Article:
Friday, January 30, 2009

Master Marathon

Two Masters in two nights: that's the arch-enemy Time Lord on Doctor Who, for the few people who might not know (recently revived as John Simm in series 3 of the new Who).

First up, the suave Roger Delgado in 1972's "The Sea Devils" (Jon Pertwee as the Doctor). I really like Delgado; he's the epitome of moustache-twirling, sinister-chuckling villainy. A caricature, yes, but a delightful one.

This adventure has a truly crazy score, completely made up of weird electronic blips and bleeps and tones. Some people find it off-putting, but it's quite similar to the Manhattan Research, Inc. music of which I'm so fond. Then, in the same story, the Master builds an oscillating frequency-generating doohickey in his prison cell, to transmit messages to reptilian Sea Devils under the ocean, and it emits noises almost indistinguishable from the score.

"It's like he's composing the music for his own episode!" I told my honey, as the Master flipped little switched on his machine to make it squeal.

The best part of the episode was when the Doctor and Jo visit the Master in his so-called high-security cell. They almost shake hands, and then they draw back and raise their palms in a sort of embarrassed salute. Just for a second, I thought they were going to high-five, which would have been the best thing ever!

Later, when the Doctor and the Sea Devil leader finally start to understand each other, the Sea Devil holds out his palm at about chest level, and the Doctor does touch palms with him in handshake-like gesture. A low five! Later, the Sea Devil and the Master do it too. I don't know why that's so memorable, except that a militant reptilian sea species that high-fives is clearly more interesting than one that doesn't.

Last night's entry in the Master-a-thon was 1981's "The Keeper of Traken." First, let's talk about the Master. He'd shown up in the '76 storyline "The Deadly Assassin" in a horribly burned form, his elegant black suits replaced by a crinkly, burned-looking robe. All these years later, he's healed slightly (though not much), but he's still wearing the robe! It looks like he's wearing the same clothes he had on during whatever space accident caused his disfigurement.

I kept thinking of Morrissey's "I wear black on the outside, because black is how I feel, on the inside." He's been horribly burned, he's (potentially) on his last regeneration, his ship is trapped on the Planet of the Goody-Goodies ... frankly, I think he'd just gotten a little depressed. Which can't be a good addition to his usual insane megalomania.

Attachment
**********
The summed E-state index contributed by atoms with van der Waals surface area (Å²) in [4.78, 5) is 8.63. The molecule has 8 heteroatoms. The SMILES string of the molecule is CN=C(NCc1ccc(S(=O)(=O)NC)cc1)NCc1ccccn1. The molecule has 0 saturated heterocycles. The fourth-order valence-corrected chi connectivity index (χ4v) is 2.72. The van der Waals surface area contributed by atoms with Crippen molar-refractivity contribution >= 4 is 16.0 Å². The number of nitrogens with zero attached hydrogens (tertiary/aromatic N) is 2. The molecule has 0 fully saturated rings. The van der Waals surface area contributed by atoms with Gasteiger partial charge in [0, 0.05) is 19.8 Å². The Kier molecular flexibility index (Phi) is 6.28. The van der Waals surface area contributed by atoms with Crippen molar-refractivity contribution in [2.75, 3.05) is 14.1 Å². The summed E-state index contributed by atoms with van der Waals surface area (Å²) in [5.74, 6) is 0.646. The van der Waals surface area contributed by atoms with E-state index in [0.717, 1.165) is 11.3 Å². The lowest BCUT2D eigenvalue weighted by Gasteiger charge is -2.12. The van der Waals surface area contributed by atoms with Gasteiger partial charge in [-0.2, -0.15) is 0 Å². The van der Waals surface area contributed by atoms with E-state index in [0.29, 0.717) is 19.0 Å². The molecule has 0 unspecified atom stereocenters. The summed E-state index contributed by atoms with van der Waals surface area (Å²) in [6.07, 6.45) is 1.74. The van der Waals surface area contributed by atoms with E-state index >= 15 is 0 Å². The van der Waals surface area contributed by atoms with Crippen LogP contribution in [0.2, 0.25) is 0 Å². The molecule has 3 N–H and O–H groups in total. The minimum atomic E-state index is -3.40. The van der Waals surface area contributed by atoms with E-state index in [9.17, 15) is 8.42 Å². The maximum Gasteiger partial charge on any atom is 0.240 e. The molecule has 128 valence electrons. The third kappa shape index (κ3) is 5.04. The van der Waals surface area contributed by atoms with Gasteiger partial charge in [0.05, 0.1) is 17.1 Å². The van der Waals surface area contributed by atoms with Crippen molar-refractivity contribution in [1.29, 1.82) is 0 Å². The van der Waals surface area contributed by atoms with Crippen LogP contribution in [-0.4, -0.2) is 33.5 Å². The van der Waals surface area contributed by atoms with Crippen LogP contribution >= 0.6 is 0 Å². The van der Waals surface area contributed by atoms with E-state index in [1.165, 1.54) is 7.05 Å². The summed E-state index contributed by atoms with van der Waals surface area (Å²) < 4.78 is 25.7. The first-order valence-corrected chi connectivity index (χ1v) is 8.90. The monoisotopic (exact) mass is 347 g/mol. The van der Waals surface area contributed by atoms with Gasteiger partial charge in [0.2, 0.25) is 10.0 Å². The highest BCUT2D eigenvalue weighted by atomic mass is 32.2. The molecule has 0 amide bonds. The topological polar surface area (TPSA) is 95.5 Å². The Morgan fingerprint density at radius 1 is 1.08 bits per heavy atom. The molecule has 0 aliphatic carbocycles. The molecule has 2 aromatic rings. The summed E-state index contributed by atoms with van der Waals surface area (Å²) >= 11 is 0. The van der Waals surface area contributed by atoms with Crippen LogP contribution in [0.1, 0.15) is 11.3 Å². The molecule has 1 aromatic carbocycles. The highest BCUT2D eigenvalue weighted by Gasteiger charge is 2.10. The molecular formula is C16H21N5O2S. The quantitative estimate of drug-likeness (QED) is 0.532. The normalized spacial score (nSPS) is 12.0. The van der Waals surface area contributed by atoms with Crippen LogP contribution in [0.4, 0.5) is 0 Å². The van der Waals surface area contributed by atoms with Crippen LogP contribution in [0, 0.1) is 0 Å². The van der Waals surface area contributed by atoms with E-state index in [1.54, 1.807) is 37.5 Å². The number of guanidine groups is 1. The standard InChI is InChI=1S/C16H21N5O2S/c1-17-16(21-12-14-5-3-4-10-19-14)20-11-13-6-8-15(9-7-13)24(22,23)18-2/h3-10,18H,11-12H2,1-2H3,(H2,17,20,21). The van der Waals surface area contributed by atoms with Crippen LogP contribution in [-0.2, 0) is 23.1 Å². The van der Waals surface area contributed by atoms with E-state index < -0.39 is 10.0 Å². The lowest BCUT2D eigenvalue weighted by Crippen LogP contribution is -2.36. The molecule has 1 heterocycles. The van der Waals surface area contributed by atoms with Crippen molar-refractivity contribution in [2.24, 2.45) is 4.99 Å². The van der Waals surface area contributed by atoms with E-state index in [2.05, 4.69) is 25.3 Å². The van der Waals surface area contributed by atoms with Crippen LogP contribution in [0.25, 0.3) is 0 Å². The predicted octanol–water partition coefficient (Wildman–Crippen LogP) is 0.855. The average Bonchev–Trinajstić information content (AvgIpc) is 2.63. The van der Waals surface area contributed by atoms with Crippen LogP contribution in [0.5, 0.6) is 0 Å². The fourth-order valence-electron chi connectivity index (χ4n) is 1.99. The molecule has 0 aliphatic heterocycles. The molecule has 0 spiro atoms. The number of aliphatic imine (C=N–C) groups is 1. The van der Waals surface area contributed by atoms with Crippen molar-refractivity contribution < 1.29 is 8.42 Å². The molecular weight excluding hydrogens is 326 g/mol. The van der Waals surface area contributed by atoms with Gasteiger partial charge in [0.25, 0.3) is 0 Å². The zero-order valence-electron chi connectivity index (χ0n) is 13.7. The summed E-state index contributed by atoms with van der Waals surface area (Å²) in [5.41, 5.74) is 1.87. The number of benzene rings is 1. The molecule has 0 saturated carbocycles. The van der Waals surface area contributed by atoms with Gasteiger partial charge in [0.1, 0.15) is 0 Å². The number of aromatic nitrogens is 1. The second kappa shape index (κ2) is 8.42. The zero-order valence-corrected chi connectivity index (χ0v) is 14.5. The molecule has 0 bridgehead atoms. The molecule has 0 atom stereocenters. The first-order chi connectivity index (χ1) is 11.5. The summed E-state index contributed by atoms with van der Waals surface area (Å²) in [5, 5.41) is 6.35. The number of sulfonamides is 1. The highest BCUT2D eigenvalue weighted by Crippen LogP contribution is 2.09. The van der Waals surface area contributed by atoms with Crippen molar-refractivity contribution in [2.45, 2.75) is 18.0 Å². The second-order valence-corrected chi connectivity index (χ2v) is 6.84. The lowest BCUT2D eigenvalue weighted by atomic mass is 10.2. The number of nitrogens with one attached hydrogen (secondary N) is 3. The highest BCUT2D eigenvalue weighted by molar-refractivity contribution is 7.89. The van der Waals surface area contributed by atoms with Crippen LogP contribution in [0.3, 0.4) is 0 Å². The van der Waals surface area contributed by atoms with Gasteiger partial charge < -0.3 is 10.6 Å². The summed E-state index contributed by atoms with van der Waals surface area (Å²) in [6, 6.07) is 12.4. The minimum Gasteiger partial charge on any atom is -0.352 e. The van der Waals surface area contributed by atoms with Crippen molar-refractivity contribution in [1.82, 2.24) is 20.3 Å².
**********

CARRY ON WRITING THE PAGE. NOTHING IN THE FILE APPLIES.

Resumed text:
Sadly, the episode as a whole suffers from its slow pace and an absolutely ridiculous level of technobabble. There are two randomly put-together teenagers, who turn out to both be such mechanical geniuses, they can jury-rig a sophisticated device to sabotage one of the most powerful energy sources in the universe. In about fifteen minutes, while the Doctor's being menaced elsewhere. Even worse, they have to TALK about what they're doing while they're doing it.

When I was watching the whole Tom Baker run of Doctor Who after school every day, in thirty-minute increments, some of the changes on the show started to bleed in slowly, so I didn't really notice them at the time. During the Douglas Adams reign (rest his soul), the slapstick slowly got a little bit sillier over time, and by the time it was too silly (I'm one of the people who agree that it did), I'd gotten used to it. Same with the technobabble element. It started creeping in more and more, until suddenly, the Doctor wasn't making witty brush-offs about his technological prowess, but discoursing like a particularly pompous physics professor.

Yes, "The Sea Devils" was the episode that introduced the famous phrase "reverse the polarity of the neutron flow," so it's not like technobabble wasn't there. But whole conversations didn't go on in incomprehensible jargon.

"The Keeper of Traken" does look, however, like they spent a million dollars on the costumes, and even more on the sets, which were truly things of beauty. I also astounded my honey by saying that I remember this episode as the one is which Adric was the least annoying, and after watching it, I stand by that assessment. But if this is as good as he gets, it's not going to inspire anyone to want to see what he's like when he's MORE annoying.

Knowing that the even more technobabbly "Logopolis" and "Castrovalva" are ahead of me is a daunting task, but for some perverse reason, I feel compelled to revisit them. Just goes to prove, some of the biggest fans aren't happy unless they can talk about the ways their beloved shows suck.

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